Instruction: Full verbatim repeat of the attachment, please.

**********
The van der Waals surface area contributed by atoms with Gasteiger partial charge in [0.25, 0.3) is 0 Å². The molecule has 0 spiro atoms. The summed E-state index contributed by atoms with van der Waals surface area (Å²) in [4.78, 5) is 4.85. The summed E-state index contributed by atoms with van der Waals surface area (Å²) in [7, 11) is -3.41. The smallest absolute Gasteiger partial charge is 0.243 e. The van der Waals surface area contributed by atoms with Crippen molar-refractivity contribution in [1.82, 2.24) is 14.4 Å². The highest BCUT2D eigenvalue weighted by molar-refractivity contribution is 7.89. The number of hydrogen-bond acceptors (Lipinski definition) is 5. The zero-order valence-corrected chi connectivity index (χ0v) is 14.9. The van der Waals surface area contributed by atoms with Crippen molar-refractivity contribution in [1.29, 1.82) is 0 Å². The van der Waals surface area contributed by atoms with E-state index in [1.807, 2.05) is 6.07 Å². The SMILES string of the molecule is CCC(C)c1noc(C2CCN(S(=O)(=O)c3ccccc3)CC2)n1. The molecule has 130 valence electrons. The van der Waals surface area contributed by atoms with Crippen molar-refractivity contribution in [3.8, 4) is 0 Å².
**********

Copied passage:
The van der Waals surface area contributed by atoms with Gasteiger partial charge in [0.25, 0.3) is 0 Å². The molecule has 0 spiro atoms. The summed E-state index contributed by atoms with van der Waals surface area (Å²) in [4.78, 5) is 4.85. The summed E-state index contributed by atoms with van der Waals surface area (Å²) in [7, 11) is -3.41. The smallest absolute Gasteiger partial charge is 0.243 e. The van der Waals surface area contributed by atoms with Crippen molar-refractivity contribution in [1.82, 2.24) is 14.4 Å². The highest BCUT2D eigenvalue weighted by molar-refractivity contribution is 7.89. The number of hydrogen-bond acceptors (Lipinski definition) is 5. The zero-order valence-corrected chi connectivity index (χ0v) is 14.9. The van der Waals surface area contributed by atoms with Crippen molar-refractivity contribution in [1.29, 1.82) is 0 Å². The van der Waals surface area contributed by atoms with E-state index in [1.807, 2.05) is 6.07 Å². The SMILES string of the molecule is CCC(C)c1noc(C2CCN(S(=O)(=O)c3ccccc3)CC2)n1. The molecule has 130 valence electrons. The van der Waals surface area contributed by atoms with Crippen molar-refractivity contribution in [3.8, 4) is 0 Å².